Plenty of US intelligence analyses even today give high probability of severe sectional strife and possible civil war next year. Over and over again before the war, foreign policy specialists wrung their hands over whether Iraq without Saddam would disintegrate into two or three pieces, resulting in long term chaos and destruction familiar to Afghanis. I do think that with enough focus on the matter we'll keep that from happening, but it's worth noting that it's a year and a half later and we haven't gotten out of crisis yet. Saying that the violence is (currently) only regional is misleading if it continues to gut Iraqis confidence in central governance. And since our use of the UN essentially amounted to "here's what we're gonna do, take it or leave it," and we showed absolutely no willingness to compromise with anyone to gain their support, we do not have nearly the resources (diplomatic, financial, moral, and military) we would have had otherwise.

Considering that the threats from North Korea that were intensifying then and remain today still unresolved, this does appear to be a collossal misallocation of resources. Unconscionable, in my eyes.

Monday, September 13, 2004

Finally, a return to something relevant

AP reports that Kerry's made the very good point that Bush spent political, diplomatic and military capital that should have been spent on the much more serious crisis on the Korean peninsula. A not so good point is his claim that we should have settled for bilateral talks - I agree with the analysis that insists no real progress can be made without all major regional parties represented. A good point not made directly - or a least not quoted in the article - is the point that North Korea has been and continues to be quite willing to sell arms to anybody and everybody -including terrorists - to obtain foreign scrip.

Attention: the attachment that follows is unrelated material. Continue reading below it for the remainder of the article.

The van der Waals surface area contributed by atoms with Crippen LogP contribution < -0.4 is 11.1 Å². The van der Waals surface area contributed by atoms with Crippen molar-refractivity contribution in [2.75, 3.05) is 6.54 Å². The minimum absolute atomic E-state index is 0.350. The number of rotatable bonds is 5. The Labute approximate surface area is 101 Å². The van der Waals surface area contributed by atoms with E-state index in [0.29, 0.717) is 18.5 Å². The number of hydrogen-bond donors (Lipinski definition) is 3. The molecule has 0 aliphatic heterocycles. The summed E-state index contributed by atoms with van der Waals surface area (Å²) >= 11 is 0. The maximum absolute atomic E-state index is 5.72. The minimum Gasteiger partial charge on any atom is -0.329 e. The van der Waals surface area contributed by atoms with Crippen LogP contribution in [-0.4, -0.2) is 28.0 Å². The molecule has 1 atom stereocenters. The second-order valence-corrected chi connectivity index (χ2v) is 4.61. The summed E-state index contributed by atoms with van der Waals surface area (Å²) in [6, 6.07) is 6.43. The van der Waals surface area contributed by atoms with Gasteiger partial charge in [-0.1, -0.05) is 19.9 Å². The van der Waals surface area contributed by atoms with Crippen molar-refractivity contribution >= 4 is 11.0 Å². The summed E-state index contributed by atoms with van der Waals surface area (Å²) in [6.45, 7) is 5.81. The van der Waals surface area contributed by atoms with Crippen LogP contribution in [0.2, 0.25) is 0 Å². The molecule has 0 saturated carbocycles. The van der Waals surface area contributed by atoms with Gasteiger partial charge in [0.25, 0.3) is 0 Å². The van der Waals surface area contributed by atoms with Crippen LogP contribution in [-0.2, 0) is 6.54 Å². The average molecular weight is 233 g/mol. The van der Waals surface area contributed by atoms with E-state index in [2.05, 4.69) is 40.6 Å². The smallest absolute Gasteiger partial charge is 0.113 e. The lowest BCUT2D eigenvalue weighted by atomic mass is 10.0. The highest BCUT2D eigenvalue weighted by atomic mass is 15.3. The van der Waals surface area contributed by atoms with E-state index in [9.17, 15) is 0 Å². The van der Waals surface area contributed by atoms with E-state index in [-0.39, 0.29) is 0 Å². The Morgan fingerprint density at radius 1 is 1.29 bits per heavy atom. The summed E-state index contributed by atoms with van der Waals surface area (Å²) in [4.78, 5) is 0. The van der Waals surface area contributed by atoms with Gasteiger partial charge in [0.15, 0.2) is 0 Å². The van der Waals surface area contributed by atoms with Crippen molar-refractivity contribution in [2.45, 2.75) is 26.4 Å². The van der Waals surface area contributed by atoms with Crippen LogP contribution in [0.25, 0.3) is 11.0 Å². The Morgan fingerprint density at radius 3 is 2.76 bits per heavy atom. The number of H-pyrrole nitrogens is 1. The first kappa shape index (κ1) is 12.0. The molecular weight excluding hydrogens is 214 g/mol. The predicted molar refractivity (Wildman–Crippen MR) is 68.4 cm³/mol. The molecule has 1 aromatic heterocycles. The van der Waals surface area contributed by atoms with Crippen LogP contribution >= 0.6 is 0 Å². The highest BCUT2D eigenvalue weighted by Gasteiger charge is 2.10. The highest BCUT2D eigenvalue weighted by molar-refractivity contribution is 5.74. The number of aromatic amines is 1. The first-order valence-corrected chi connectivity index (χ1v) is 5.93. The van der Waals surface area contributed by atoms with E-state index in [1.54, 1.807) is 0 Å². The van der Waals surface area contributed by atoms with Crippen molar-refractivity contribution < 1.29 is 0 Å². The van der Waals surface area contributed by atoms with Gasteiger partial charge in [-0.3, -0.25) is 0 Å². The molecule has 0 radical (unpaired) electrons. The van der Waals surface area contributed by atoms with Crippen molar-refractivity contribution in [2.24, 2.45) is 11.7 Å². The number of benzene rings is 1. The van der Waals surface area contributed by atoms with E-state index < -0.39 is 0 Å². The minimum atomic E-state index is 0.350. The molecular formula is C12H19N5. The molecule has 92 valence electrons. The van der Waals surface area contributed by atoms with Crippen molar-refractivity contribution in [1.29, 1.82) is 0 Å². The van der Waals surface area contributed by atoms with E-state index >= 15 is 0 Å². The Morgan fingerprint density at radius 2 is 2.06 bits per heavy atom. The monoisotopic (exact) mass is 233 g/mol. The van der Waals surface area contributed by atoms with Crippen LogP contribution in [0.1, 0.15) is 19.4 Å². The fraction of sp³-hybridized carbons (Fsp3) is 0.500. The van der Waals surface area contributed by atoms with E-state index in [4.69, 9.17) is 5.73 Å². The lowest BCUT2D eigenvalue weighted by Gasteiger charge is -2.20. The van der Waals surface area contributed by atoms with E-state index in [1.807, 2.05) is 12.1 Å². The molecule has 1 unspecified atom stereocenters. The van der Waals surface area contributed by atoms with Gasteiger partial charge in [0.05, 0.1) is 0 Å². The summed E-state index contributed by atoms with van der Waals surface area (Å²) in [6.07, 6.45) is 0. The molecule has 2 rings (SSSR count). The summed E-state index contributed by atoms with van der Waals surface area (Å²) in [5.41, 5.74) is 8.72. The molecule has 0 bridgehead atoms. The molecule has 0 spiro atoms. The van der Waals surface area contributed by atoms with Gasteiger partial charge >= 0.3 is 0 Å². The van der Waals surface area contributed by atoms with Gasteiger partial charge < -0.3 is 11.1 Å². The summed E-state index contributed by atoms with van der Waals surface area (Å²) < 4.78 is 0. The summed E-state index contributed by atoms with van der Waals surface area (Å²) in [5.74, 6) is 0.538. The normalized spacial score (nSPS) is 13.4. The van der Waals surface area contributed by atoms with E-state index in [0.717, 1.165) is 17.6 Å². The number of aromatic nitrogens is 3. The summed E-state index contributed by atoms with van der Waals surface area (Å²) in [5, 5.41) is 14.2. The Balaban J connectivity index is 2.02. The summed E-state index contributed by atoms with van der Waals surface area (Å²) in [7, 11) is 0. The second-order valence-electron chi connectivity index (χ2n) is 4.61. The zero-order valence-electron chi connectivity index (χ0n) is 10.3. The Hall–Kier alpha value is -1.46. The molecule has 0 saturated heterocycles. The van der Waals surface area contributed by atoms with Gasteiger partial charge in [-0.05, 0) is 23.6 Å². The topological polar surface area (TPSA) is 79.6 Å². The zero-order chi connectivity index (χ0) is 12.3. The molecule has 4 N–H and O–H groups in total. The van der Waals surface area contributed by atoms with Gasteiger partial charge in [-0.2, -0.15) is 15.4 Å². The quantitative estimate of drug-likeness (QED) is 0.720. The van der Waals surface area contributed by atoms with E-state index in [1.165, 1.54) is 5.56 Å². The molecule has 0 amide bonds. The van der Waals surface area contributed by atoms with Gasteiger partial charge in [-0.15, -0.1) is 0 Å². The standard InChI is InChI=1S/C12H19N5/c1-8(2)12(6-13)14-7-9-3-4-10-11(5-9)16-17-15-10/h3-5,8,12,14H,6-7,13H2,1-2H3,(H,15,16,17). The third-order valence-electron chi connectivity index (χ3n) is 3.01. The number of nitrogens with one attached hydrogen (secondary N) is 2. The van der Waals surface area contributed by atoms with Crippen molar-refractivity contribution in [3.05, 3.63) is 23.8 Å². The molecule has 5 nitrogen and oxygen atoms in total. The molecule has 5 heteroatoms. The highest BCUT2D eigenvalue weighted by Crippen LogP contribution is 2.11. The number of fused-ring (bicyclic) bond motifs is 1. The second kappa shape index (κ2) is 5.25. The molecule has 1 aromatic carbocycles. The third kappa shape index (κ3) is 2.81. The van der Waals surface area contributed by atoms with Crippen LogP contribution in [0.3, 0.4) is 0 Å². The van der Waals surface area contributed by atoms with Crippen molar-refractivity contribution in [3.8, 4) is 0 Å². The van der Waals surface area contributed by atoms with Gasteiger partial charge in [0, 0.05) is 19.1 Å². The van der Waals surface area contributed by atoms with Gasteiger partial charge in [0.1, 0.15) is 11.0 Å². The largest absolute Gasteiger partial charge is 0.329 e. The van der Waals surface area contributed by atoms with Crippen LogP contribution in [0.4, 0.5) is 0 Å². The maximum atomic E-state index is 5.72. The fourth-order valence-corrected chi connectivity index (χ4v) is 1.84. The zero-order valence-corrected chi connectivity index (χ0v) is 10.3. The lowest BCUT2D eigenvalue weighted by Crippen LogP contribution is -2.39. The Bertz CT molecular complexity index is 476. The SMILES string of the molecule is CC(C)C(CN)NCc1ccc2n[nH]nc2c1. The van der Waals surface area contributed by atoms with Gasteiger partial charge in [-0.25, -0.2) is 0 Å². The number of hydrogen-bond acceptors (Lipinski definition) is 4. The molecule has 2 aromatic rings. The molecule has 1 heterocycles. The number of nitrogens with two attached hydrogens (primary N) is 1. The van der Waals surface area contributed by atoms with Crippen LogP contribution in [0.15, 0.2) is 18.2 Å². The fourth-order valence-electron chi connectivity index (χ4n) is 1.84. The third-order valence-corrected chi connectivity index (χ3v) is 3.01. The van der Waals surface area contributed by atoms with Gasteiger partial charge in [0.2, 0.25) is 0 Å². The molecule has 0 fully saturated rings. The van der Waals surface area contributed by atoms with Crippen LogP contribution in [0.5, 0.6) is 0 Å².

Tuesday, September 07, 2004


Jesus ... invited only freely given belief and love.

It would seem the Christian "deal" runs something like: "You have the free choice between believing in Jesus and going to heaven or not believing, and spending eternity in torment. Choose any old way you want, and no pressure."

Now, I understand that it's not docrinaire to put it that way, but it certainly seems to amount to that often. I would feel the choice was more "free" if there was no mention of reward or punishment in the Bible, and the soul presumably found out about their happy reward (or terrible punishment) at death. It's suspicious, no?